Therefor, the code can be made fully compatible with 8-channel by just making a small change in the code. When i get a chance I’ll incorporate this into the code and make it an option.

About these ads
  1. 2012/11/16 at 17:24

    Where can I read more about what the quantiser is for? I’m still a little sketchy on what it affects/is used for.

    • BlgGear
      2012/11/16 at 18:46

      In the Sabre32 Tab and look for “QUANTIZER SETTING”
      At the high level, it is related to the amount of noise generated in the DAC (but we are talking about noise that shows up in measurements and may or may not be heard)

  2. 2012/11/17 at 09:45

    You could add the possibility to use up to 8 inputs (or even more). This would make it even more compatible.

    There is one thing I don’t like very much about you code. This is the way the inputs settings are written to the EEPROM. Every time the the “select settings” menu is left all settings are written to the EEPROM, even when no settings have changed.
    The EEPROM has limited writing cylces, as you mentioned in my controller thread at diy audio. I have re-written this part of the code in a way that it checks if a setting has changed by comparing it to the value stored in the EEPROM. Only when a settings differs from the one stored in the EEPROM it stores the new setting. This saves a lot of writing cycles.

    I noticed that when fiddling around with the settings, the number of writing cycles easily exceeds a 1000. up to 100.000 writing cycles should be possible according to Atmel.

    • BlgGear
      2012/11/17 at 14:34

      Hi Corpius, thanks for your comment. And thanks for peer-reviewing my code. This is a good thing. Please continue to tell me which parts have issues/don’t like.

      You are right about the eeprom writing routine. I coded this a long time and did not reviewed and even forgot about it until know. At that time, I figure it would take me constant fiddling for 10 years before the EEPROM would fail. I also reasoned that if I listened to music half of those times, then that time frame would increase to 20 years :-)

      In addition, I was worried about code size and speed since I was using the smallest ATMEL chip of the time. So “speed” and small code size was a priority then.

      I think is very sensible to check before you write.

      I just had that first ATMEL chip failed, but I don’t think it was the EEPROM. Didn’t bother to trouble shoot the problem and just replaced with a new chip.

  3. Galvani
    2012/11/22 at 12:52

    hey glt

    thanks a lot for the code and the blog

    I am upgrading to buffalo III + teleporter + amanero setup (from BII)

    I’ve got the sidecar + spdif boards as well, but I was wondering if I wouldn’t be better off without them to get I2S as short as possible and without switches in the way. what do you think ?

    • BlgGear
      2012/11/22 at 17:18

      Unless you have to switch between I2S and another I2S/DSD source, there is no need to use sidecar. If you have spdif sources, then try the “smart wiring” I’ve documented to switch between I2S sources and spdif sources (requires some modification to the code). I have not personally tested this set up but even Russ said it should work. If you cannot mod the code, and have to switch between PCM/DSD and SPDIF, then you need to use sidecar. – I might write a version that will fully utilize the “smart wiring” configuration…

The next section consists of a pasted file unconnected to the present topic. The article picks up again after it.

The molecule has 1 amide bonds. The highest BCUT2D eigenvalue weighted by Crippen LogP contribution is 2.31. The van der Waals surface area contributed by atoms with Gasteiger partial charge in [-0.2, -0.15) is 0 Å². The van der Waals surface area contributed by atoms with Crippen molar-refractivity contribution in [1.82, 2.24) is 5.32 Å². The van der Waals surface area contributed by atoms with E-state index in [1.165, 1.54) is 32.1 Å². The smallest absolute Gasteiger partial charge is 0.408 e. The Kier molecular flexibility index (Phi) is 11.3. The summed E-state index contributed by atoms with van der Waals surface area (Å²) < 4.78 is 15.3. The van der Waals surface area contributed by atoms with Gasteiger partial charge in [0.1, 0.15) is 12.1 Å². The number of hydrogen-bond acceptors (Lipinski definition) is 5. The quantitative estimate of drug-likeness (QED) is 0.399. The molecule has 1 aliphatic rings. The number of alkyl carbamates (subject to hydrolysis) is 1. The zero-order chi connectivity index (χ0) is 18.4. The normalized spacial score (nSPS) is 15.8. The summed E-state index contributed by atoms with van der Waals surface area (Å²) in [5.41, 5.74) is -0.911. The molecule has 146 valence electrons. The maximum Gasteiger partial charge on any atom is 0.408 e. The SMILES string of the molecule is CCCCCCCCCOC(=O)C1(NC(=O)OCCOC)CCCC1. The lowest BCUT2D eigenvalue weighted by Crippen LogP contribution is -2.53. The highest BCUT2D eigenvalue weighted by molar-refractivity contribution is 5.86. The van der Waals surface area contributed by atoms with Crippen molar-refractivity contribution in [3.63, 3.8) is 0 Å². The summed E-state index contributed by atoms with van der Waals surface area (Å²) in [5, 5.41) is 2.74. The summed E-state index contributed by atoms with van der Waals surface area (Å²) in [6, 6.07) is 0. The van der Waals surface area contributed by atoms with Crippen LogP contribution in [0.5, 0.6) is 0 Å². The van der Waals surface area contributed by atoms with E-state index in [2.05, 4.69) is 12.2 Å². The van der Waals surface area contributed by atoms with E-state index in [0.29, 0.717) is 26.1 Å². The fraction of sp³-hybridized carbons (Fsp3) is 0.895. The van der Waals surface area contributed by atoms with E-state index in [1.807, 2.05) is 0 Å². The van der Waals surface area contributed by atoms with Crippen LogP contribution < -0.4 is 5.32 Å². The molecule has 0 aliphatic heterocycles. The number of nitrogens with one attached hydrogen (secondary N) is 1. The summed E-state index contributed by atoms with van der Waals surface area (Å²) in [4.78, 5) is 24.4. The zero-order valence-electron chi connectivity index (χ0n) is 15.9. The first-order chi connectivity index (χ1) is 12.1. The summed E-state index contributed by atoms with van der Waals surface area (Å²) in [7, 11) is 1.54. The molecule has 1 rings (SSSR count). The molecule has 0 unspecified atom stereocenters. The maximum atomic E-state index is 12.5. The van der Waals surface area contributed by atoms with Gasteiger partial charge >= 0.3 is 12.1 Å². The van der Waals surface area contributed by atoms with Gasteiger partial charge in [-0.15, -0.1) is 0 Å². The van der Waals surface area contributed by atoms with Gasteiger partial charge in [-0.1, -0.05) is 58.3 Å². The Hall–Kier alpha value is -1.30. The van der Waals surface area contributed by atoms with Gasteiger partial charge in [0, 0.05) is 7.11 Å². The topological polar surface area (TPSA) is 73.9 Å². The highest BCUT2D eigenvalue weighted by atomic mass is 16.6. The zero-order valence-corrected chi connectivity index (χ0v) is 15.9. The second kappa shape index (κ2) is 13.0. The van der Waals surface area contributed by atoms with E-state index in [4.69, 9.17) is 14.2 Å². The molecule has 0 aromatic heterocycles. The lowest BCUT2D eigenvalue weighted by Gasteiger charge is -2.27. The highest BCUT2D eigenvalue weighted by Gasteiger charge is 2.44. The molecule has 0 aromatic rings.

Teleporter should be able to pass both PCM and DSD signals. So if your Amanero has to be situated far away, then use Teleporter to transfer the signals to the DAC.

      You know what they say: “less is more” :-). If things don’t work out, then start introducing more components…

  4. Galvani
    2012/11/22 at 21:04

    thanks for the advice…would you have the same approach for teleporter with amanero? is it better to use a long usb cable and keep the amanero combo inside the dac box or use teleporter/cat5 ?

    the other side of “less is more” is “if you already paid for it, you might as well use it” :)

    • BlgGear
      2012/11/24 at 03:42

      I would use longer USB cable and keep the Amanero near the DAC. The teleporter (as well as practically anything you add) will add jitter.

  5. Anonymous
    2014/04/05 at 19:20

    I use b11f. The line “if (digitalRead(4) == digitalRead(2))” uses hardcoded pins instead of the ones defined by VOLUPPIN and VOLDOWNPIN.

    • Anonymous
      2014/04/05 at 19:27

      Probably forgot about it :)

  1. 2012/11/28 at 15:16

Leave a Reply

Fill in your details below or click an icon to log in:

WordPress.com Logo

You are commenting using your WordPress.com account. Log Out / Change )

Twitter picture

You are commenting using your Twitter account. Log Out / Change )

Facebook photo

You are commenting using your Facebook account. Log Out / Change )

Google+ photo

You are commenting using your Google+ account. Log Out / Change )

Connecting to %s

Follow

Get every new post delivered to your Inbox.

Join 201 other followers